My friend Cal Beisner sent me a copy of a new P & R book, which I just finished reading this morning. The book was entitled Justification and the New Perspectives on Paul, so guess what it was about. Overall I would rate it as a very fine book, one that I highly recommend, but one with a handful of unfortunate spots.
The author, Guy Waters, studied under E.P. Sanders, and so this book should be read for what it is — a careful, sane, and nuanced criticism of the various forms of the New Perspective from someone who is well qualified to offer that criticism.
The book begins with a background history of modern critical thinking on Paul (Bultmann and such), and treats various figures in the development of the New Perspective (and as the title indicates, there is more than one New Perspective). Waters works through Stendahl, Sanders, Raisanen (sorry, can’t do those little Scandanavian dot thingies over the gentleman’s a’s), Dunn, and N.T. Wright.
In descending order, I agreed enthusiastically with Waters’ criticism of Sanders and Raisanen, I agreed almost entirely with his criticism of Dunn, and largely with his criticism of N.T. Wright. I do think there were a few places where Waters does not do justice to Wright (e.g. pp. 133, 142), where he fills in what Wright “must be saying.” But the section where Waters describes why N.T. Wright is so attractive (and genuinely helpful) to many among the Reformed was really insightful, and I thought, dead on.
The unfortunate spots in this book are small, but unfortunately, still there. The last eight pages of the book undertake to deal with Norman Shepherd and the summary doctrinal statement of the session of the Auburn Avenue Presbyterian Church. To attempt this in the scope of just a few pages, and as the conclusion of a book dedicated to the New Perspective, can be counted on to confuse and mislead. And if there is one controversy where we could use a little less of that, it has been this one.
More than once in this whole farce, it would have been a good idea for everyone to look down and double-check the color of their own uniform. Allow me to throw together a bunch of random facts that should show clearly that this should have been done in these 8 pages. Norman Shepherd’s project has almost nothing to do with the New Perspective. Richard Gaffin wrote a cover blurb for Call of Grace, Shepherd’s book, put out by P & R, the same folks who put out Waters’ book. But Richard Gaffin is commended in the bibliography of Waters’ book for writing a fine critique of the New Perspective. In fact, at this next Auburn Avenue conference, Richard Gaffin is going to be engaged in a critical but amicable discussion with N.T. Wright. Now, when we Federal Vision troublemakers are sitting there listening to the discussion between Gaffin and Wright, though Christian charity will radiate from us in every direction like heat from a stove, where shall our doctrinal sympathies be? Mine will be with Gaffin; his concerns are mine. This means, according to the bibliography, that since his concerns are the concerns of Waters, my concerns are those of Waters. But Gaffin is friendly to Shepherd, and I don’t know who is on what team anymore.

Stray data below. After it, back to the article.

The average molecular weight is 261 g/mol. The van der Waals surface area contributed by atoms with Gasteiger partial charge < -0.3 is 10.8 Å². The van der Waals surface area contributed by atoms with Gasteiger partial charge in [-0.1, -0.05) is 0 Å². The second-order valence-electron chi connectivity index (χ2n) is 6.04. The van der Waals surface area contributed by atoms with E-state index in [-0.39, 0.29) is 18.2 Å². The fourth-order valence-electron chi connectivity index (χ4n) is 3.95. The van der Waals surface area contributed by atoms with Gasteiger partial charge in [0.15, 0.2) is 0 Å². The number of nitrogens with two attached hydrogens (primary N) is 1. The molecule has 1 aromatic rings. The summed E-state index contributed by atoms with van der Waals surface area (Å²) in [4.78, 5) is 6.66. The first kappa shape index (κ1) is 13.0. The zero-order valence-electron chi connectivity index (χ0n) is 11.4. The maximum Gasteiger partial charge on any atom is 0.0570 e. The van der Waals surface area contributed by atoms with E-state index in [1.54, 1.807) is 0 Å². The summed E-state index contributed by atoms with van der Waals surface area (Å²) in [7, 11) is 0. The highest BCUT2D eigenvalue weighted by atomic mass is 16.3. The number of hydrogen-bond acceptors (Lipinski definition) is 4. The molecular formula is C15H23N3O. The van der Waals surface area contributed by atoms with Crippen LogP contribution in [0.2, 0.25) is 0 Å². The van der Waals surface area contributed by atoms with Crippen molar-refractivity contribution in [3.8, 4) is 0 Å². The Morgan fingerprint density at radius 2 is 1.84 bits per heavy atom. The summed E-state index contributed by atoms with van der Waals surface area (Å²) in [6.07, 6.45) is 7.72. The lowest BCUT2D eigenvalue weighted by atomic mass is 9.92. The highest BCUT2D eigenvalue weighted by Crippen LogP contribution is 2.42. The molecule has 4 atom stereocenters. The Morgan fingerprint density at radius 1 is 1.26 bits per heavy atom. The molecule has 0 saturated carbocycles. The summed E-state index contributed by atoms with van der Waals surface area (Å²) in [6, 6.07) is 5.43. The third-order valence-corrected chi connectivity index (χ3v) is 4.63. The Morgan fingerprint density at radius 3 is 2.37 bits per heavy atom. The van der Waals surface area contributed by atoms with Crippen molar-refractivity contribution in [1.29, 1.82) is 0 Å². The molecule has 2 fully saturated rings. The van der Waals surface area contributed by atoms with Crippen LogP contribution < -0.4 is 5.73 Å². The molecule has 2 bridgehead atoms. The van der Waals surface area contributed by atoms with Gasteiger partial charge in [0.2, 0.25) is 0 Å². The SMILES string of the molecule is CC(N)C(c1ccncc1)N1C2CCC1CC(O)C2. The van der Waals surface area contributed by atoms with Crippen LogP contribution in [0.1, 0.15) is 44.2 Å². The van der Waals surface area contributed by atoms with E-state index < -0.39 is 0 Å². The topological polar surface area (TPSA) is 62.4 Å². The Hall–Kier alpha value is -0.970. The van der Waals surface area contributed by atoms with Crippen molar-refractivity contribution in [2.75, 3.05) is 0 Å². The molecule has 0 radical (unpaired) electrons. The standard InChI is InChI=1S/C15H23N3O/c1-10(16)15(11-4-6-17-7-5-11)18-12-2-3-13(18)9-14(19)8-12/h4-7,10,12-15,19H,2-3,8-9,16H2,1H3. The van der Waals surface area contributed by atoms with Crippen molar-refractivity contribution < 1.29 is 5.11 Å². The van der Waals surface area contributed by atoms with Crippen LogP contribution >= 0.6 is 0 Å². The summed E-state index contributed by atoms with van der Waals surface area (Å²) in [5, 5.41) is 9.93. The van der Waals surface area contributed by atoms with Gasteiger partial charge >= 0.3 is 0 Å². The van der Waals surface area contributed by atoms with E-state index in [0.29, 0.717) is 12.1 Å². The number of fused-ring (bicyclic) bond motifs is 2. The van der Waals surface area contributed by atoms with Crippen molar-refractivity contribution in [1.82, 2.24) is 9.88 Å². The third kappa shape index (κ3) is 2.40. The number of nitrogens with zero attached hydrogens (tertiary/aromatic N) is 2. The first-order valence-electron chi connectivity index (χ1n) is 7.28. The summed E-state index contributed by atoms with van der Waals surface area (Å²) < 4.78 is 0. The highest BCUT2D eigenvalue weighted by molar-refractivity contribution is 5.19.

Now it is quite possible that I am lined up with Gaffin because I am a Federal Vision Amber, and that some of the Federal Vision Lagers might sympathize more with Wright. Maybe, but I don’t think so. And in any case, the whole thing is way too complicated to undertake a treatment in 8 pages. The only thing that those 8 pages will do is reinforce the false impression that the Federal Vision is just another form of the New Perspective, but with minor adaptations to the American Reformed scene.
This is particularly problematic for me since it has been about a year since the special issue of Credenda came out, critiquing the New Perspective. The central concerns I laid out in A Pauline Take on the New Perspective line up very nicely with the central concerns of Waters’ book. So why are agreements being ignored?
Still, one last positive comment. Even in this unfortunate conclusion to an otherwise fine book, Waters still writes like a gentleman and a Christian. It is evident that he is not in the business of hyperventilating, heaving dead cats, or getting spittle on his keyboard. He seeks to make distinctions worth making, even in this section, and I believe that doctrinal discussion with a man like this would be a discussion well worth having.